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The “backfire effect” is mostly a myth, a broad look at the research suggests
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April 19, 2018, 10:53 a.m.
Audience & Social
LINK: www.cjr.org  ➚   |   Posted by: Laura Hazard Owen   |   April 19, 2018

More meaningful interactions! More love for local news! These were supposed to be some of the positive changes associated with the algorithm change Facebook announced early this year. But so far the local news love is lacking: Pete Brown, senior research fellow at the Tow Center for Digital Journalism, crunched the numbers and found that “11 out of 13 regional metros averaged fewer interactions per post in the nine weeks following the pro-local algorithm change than in the two years before.” And the 13 regional metros that Brown looked at? They’re the papers that are participating in Facebook’s Local News Subscription Accelerator.

Here’s the data pre- and post-algorithm change, which Brown collected using CrowdTangle:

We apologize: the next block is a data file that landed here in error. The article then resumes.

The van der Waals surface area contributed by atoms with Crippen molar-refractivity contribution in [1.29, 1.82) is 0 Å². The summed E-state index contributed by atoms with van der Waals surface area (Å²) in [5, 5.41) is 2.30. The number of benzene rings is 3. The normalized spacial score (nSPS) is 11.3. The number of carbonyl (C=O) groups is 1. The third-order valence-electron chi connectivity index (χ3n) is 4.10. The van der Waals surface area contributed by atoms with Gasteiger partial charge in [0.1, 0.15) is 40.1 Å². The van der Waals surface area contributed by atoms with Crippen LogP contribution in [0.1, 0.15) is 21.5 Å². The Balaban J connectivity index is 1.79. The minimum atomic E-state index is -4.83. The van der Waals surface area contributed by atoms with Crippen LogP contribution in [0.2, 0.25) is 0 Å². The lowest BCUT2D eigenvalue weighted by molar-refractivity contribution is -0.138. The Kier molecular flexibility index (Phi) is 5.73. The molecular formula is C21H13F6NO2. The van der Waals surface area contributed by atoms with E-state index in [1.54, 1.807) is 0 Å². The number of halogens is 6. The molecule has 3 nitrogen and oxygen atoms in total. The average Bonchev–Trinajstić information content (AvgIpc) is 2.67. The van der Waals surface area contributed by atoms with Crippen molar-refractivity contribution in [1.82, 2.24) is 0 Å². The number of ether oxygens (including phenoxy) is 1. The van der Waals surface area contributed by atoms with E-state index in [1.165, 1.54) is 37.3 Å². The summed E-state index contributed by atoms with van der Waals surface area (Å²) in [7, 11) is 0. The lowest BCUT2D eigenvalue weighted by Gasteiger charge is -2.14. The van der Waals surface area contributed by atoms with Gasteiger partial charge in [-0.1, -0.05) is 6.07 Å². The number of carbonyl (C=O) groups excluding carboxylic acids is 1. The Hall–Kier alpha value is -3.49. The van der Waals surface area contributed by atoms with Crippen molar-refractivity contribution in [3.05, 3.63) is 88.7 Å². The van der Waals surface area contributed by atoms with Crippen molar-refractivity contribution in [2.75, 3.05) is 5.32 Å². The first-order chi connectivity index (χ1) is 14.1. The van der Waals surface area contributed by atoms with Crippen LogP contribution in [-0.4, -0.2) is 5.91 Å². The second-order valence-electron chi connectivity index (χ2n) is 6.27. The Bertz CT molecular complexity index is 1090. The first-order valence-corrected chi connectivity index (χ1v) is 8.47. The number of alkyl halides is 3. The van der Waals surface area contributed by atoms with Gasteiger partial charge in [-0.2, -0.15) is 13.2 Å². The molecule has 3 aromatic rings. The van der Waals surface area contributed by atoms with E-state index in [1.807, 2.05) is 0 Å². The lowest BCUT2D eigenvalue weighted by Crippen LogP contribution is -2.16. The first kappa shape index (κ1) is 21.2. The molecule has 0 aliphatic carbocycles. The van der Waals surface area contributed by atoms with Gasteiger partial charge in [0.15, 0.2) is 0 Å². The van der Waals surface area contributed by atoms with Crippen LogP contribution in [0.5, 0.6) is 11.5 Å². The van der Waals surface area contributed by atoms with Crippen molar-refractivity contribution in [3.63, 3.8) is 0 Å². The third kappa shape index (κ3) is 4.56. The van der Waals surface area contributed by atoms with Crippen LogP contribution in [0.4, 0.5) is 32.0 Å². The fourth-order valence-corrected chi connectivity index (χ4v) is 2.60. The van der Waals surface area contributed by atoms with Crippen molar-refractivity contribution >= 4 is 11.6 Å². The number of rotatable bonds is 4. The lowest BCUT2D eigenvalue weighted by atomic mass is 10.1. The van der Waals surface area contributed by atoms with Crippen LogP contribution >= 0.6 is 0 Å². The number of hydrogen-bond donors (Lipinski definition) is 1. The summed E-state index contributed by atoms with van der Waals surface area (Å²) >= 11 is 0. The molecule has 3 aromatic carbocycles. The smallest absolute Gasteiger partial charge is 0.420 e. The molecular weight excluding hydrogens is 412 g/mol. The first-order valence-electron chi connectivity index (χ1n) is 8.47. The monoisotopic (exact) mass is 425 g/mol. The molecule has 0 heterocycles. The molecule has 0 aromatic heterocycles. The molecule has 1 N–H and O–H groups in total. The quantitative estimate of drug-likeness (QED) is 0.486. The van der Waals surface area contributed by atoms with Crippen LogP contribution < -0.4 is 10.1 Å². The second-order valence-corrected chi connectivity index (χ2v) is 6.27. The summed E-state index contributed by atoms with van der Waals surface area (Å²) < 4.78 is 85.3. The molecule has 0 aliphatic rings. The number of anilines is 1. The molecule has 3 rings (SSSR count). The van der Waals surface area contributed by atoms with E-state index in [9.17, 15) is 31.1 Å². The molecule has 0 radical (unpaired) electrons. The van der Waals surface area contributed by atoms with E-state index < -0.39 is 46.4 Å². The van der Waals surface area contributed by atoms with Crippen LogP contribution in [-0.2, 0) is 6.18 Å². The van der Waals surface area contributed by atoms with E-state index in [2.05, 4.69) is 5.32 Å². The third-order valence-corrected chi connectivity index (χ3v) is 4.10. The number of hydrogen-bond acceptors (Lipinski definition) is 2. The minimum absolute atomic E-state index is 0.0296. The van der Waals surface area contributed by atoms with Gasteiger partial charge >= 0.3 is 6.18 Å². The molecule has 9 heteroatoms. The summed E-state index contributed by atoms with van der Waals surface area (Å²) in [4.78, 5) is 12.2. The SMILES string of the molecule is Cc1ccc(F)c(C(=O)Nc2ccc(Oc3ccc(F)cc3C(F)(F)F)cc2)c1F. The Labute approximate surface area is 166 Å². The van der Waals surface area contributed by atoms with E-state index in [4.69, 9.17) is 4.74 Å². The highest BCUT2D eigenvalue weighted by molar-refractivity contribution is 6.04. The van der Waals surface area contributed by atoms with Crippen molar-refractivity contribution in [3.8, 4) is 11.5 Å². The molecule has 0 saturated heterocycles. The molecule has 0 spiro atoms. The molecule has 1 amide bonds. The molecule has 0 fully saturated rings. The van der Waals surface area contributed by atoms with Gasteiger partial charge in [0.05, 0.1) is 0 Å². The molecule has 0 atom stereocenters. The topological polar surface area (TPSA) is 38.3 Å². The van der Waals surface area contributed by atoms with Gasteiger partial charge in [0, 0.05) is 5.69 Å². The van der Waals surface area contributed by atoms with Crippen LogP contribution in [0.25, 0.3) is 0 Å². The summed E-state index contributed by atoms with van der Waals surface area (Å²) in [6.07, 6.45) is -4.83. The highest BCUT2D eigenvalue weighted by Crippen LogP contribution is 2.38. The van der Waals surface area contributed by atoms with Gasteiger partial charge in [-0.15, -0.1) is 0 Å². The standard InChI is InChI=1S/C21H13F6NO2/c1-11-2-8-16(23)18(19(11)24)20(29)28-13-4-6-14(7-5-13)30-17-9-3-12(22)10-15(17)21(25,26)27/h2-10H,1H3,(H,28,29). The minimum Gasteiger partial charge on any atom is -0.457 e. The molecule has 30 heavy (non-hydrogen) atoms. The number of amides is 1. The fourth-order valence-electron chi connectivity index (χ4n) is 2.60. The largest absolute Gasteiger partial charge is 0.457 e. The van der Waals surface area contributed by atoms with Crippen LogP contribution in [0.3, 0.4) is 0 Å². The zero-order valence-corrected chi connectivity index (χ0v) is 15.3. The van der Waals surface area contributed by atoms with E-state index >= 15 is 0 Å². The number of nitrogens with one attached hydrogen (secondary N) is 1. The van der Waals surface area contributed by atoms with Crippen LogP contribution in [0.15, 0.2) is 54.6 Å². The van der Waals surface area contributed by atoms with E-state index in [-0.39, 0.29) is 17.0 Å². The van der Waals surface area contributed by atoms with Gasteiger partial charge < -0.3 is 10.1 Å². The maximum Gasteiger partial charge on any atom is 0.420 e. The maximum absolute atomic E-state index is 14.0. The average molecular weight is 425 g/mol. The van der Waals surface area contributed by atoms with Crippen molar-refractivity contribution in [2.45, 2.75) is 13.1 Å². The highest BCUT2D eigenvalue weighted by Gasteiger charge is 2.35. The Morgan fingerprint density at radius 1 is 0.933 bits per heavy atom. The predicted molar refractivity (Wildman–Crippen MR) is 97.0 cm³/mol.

It’s worse at some papers than others:

“Three outlets saw average interactions fall by over 50 percent — The Dallas Morning News, The Denver Post, and the San Francisco Chronicle. A fourth, The Atlanta Journal-Constitution, was not far behind, with average interactions down by 46 percent….

A couple local outlets have seen increases in interactions since the pro-local news algorithm change. Average interactions on posts by The Miami Herald increased by 7 percent. The biggest outlier in this sample is Philly.com, whose average interactions rocketed by 38 percent; however, this was partly driven by extraordinary levels of interaction with posts about the Eagles’ Super Bowl win.

Meanwhile, data suggests that hyperpartisan sites are still doing pretty well post-algorithm change, and engaging content like “a six-minute clip of a twentysomething white woman showing off her small, blandly decorated Brooklyn apartment” is plentiful. Room for improvement!

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